“Evidence now favors that prostate specific antigen (PSA) testing can help reduce the number of fatal cases of prostate cancer, contrary to earlier recommendations based on a landmark national study. Researchers from NewYork-Presbyterian and Weill Cornell Medicine discuss their findings related to PSA screening in this week’s New England Journal of Medicine.
“In their letter to the editor, published May 5, the investigators question the results of a large-scale clinical trial assessing the value of PSA screening — which served as the basis for the U.S. Preventative Services Task Force’s 2012 recommendations against routine prostate cancer screening. They say limitations in the study’s methodology underscore the need for healthcare policy leaders to reevaluate the nation’s approach to PSA screening.
“Prostate cancer remains the second leading cause of cancer death among American men and is the most common cancer in men other than skin cancer.”
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“The effect of guidelines recommending that elderly men should not be routinely screened for prostate cancer ‘has been minimal at best,’ according to a new study led by researchers at Henry Ford Hospital.
“The study, published as a research letter online in JAMA Internal Medicine, focused on the use of PSA — prostate-specific antigen — to test for prostate cancer. ‘We found that the effect of the guidelines recommending against the routine screening of elderly men in particular has been minimal at best,’ says Jesse Sammon, D.O., a researcher at Henry Ford’s Vattikuti Urology Institute and lead author of the study.
“The researchers found an estimated 17 million men age 50 or older without a history of prostate cancer or prostate problems who reported undergoing PSA screening. Though credited with a significant improvement in 5-year cancer survival rates during the first decade after the FDA approved PSA testing of men without symptoms, its use for routine screening is controversial.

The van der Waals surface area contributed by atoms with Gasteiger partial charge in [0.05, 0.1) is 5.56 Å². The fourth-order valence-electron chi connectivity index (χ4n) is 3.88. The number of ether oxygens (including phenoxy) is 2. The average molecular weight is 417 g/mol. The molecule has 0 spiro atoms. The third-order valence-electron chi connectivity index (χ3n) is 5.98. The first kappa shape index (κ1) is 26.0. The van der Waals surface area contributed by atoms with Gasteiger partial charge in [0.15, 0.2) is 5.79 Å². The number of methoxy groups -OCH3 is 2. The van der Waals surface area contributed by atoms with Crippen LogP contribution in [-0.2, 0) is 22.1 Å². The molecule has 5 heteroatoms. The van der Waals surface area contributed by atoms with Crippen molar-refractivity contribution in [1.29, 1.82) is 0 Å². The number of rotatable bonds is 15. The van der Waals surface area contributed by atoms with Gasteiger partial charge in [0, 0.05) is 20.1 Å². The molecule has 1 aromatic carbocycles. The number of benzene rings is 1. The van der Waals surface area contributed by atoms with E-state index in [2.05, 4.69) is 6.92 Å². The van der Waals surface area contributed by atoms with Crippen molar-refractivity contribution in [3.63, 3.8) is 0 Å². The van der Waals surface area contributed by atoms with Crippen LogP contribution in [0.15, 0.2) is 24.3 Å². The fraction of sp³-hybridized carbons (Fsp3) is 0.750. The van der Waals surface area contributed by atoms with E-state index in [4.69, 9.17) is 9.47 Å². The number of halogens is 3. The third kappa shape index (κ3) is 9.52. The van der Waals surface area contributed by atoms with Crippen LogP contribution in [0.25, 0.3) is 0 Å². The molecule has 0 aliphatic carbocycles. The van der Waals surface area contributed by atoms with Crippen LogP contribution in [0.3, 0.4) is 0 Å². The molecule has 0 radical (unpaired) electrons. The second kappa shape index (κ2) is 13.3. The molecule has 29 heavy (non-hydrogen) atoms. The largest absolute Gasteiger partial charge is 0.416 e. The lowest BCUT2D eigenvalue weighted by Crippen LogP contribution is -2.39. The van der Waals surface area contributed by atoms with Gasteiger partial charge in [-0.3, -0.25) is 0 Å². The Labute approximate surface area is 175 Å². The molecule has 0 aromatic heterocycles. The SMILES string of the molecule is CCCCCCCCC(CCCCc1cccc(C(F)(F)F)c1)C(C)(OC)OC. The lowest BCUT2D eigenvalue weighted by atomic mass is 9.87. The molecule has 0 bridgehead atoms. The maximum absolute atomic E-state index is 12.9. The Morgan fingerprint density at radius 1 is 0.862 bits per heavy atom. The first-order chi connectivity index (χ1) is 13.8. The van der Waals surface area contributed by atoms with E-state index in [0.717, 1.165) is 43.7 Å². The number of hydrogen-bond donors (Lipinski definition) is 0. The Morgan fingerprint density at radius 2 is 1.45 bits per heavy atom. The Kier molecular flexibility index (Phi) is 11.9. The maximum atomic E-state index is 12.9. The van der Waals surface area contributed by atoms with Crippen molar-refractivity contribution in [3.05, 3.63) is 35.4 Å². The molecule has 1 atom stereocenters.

” ‘The concern is that the test often provides false-positives, leading subjects who do not have a prostate malignancy to undergo treatment they don’t need and suffer such side effects as impotence and urinary incontinence,’ says Dr. Sammon.
“Nearly three years ago, the debate led the U.S. Preventative Services Task Force to recommend against routine PSA screening in any age group.
” ‘But in the time since, nationwide patterns of PSA screening were largely unknown,’ says Dr. Sammon. ‘We sought to examine those patterns to determine the effects of the most recent USPSTF recommendation.’ “
“Prostate cancer patients whose tumors contain a shortened protein called AR-V7, which can be detected in the blood, are less likely to respond to two widely used drugs for metastatic prostate cancer, according to results of a study led by researchers at the Johns Hopkins Kimmel Cancer Center. If large-scale studies validate the findings, the investigators say men with detectable blood levels of AR-V7 should avoid these two drugs and instead take other medicines to treat their prostate cancer. A report on the work is described online Sept. 3 in the New England Journal of Medicine.
“The study evaluated two groups of 31 men with prostate cancer that had spread and whose blood levels of prostate-specific antigen (PSA) were still rising despite low testosterone levels. Investigators gave each man either enzalutamide (Xtandi) or abiraterone (Zytiga) and tracked whether their PSA levels continued to rise, an indication that the drugs were not working. In the enzalutamide group, none of 12 patients whose blood samples tested positive for AR-V7 responded to the drug, compared with 10 responders among 19 men who had no AR-V7 detected. In the abiraterone group, none of six AR-V7-positive patients responded, compared with 17 responders among 25 patients lacking AR-V7.
“Enzalutamide and abiraterone have been very successful in lengthening the lives of about 80 percent of patients with metastatic prostate cancer, says Emmanuel Antonarakis, M.D., assistant professor of oncology at Johns Hopkins, but the drugs do not work in the remaining 20 percent of patients.